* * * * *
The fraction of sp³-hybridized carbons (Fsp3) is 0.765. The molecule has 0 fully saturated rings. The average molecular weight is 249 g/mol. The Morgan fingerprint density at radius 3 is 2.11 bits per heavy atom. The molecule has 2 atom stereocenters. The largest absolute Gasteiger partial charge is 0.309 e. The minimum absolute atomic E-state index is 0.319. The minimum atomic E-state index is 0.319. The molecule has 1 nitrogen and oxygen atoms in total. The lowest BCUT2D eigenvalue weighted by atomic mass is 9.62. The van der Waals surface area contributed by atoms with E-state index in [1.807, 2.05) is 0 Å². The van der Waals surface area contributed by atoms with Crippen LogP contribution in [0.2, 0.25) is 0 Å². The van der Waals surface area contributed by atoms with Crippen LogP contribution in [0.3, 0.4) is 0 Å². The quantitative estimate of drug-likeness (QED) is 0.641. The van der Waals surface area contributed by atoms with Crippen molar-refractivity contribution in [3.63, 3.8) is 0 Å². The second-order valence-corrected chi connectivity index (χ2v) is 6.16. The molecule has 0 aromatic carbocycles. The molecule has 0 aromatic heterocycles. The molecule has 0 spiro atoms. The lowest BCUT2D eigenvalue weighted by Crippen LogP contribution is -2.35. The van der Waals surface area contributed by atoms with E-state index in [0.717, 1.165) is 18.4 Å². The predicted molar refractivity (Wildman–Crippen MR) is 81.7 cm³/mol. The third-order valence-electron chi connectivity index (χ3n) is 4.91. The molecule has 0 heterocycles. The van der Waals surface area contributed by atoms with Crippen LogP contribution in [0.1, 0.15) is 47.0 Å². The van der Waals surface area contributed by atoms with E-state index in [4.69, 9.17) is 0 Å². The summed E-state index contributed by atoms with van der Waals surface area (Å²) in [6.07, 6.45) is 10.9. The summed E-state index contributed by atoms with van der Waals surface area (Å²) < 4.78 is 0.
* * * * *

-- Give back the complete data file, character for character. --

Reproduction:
The fraction of sp³-hybridized carbons (Fsp3) is 0.765. The molecule has 0 fully saturated rings. The average molecular weight is 249 g/mol. The Morgan fingerprint density at radius 3 is 2.11 bits per heavy atom. The molecule has 2 atom stereocenters. The largest absolute Gasteiger partial charge is 0.309 e. The minimum absolute atomic E-state index is 0.319. The minimum atomic E-state index is 0.319. The molecule has 1 nitrogen and oxygen atoms in total. The lowest BCUT2D eigenvalue weighted by atomic mass is 9.62. The van der Waals surface area contributed by atoms with E-state index in [1.807, 2.05) is 0 Å². The van der Waals surface area contributed by atoms with Crippen LogP contribution in [0.2, 0.25) is 0 Å². The van der Waals surface area contributed by atoms with Crippen LogP contribution in [0.3, 0.4) is 0 Å². The quantitative estimate of drug-likeness (QED) is 0.641. The van der Waals surface area contributed by atoms with Crippen molar-refractivity contribution in [3.63, 3.8) is 0 Å². The second-order valence-corrected chi connectivity index (χ2v) is 6.16. The molecule has 0 aromatic carbocycles. The molecule has 0 aromatic heterocycles. The molecule has 0 spiro atoms. The lowest BCUT2D eigenvalue weighted by Crippen LogP contribution is -2.35. The van der Waals surface area contributed by atoms with E-state index in [0.717, 1.165) is 18.4 Å². The predicted molar refractivity (Wildman–Crippen MR) is 81.7 cm³/mol. The third-order valence-electron chi connectivity index (χ3n) is 4.91. The molecule has 0 heterocycles. The van der Waals surface area contributed by atoms with Crippen LogP contribution in [0.1, 0.15) is 47.0 Å². The van der Waals surface area contributed by atoms with E-state index in [4.69, 9.17) is 0 Å². The summed E-state index contributed by atoms with van der Waals surface area (Å²) in [6.07, 6.45) is 10.9. The summed E-state index contributed by atoms with van der Waals surface area (Å²) < 4.78 is 0.